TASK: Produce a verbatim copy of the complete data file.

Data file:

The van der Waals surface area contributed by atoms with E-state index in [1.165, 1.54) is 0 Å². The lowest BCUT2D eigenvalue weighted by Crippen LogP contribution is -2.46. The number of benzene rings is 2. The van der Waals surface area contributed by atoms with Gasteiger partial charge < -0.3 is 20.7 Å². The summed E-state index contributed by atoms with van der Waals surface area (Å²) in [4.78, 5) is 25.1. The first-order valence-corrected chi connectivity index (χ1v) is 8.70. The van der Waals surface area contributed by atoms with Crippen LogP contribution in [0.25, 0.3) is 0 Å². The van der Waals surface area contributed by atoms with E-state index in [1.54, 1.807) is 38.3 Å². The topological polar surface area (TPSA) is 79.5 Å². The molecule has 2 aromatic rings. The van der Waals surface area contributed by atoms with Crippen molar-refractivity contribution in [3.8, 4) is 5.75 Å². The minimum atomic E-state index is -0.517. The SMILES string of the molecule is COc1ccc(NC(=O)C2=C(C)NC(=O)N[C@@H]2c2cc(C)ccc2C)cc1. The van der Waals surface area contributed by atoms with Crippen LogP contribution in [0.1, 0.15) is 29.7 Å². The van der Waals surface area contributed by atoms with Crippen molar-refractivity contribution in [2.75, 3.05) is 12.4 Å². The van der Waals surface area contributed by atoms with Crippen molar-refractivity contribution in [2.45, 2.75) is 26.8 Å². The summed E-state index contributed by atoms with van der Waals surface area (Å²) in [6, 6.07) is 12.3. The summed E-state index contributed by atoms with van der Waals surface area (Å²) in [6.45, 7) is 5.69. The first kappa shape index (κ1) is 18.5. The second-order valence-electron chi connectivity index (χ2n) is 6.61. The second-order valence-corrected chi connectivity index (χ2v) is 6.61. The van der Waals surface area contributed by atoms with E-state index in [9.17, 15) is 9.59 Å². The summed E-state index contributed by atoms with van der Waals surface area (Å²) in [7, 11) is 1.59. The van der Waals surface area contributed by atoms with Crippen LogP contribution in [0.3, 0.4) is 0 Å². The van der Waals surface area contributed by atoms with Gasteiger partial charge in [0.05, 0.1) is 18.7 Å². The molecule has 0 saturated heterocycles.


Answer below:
The van der Waals surface area contributed by atoms with E-state index in [1.165, 1.54) is 0 Å². The lowest BCUT2D eigenvalue weighted by Crippen LogP contribution is -2.46. The number of benzene rings is 2. The van der Waals surface area contributed by atoms with Gasteiger partial charge < -0.3 is 20.7 Å². The summed E-state index contributed by atoms with van der Waals surface area (Å²) in [4.78, 5) is 25.1. The first-order valence-corrected chi connectivity index (χ1v) is 8.70. The van der Waals surface area contributed by atoms with Crippen LogP contribution in [0.25, 0.3) is 0 Å². The van der Waals surface area contributed by atoms with E-state index in [1.54, 1.807) is 38.3 Å². The topological polar surface area (TPSA) is 79.5 Å². The molecule has 2 aromatic rings. The van der Waals surface area contributed by atoms with Crippen molar-refractivity contribution in [3.8, 4) is 5.75 Å². The minimum atomic E-state index is -0.517. The SMILES string of the molecule is COc1ccc(NC(=O)C2=C(C)NC(=O)N[C@@H]2c2cc(C)ccc2C)cc1. The van der Waals surface area contributed by atoms with Crippen LogP contribution in [0.1, 0.15) is 29.7 Å². The van der Waals surface area contributed by atoms with Crippen molar-refractivity contribution in [2.75, 3.05) is 12.4 Å². The van der Waals surface area contributed by atoms with Crippen molar-refractivity contribution in [2.45, 2.75) is 26.8 Å². The summed E-state index contributed by atoms with van der Waals surface area (Å²) in [6, 6.07) is 12.3. The summed E-state index contributed by atoms with van der Waals surface area (Å²) in [6.45, 7) is 5.69. The first kappa shape index (κ1) is 18.5. The second-order valence-electron chi connectivity index (χ2n) is 6.61. The second-order valence-corrected chi connectivity index (χ2v) is 6.61. The van der Waals surface area contributed by atoms with E-state index in [9.17, 15) is 9.59 Å². The summed E-state index contributed by atoms with van der Waals surface area (Å²) in [7, 11) is 1.59. The van der Waals surface area contributed by atoms with Crippen LogP contribution in [0.3, 0.4) is 0 Å². The van der Waals surface area contributed by atoms with Gasteiger partial charge in [0.05, 0.1) is 18.7 Å². The molecule has 0 saturated heterocycles.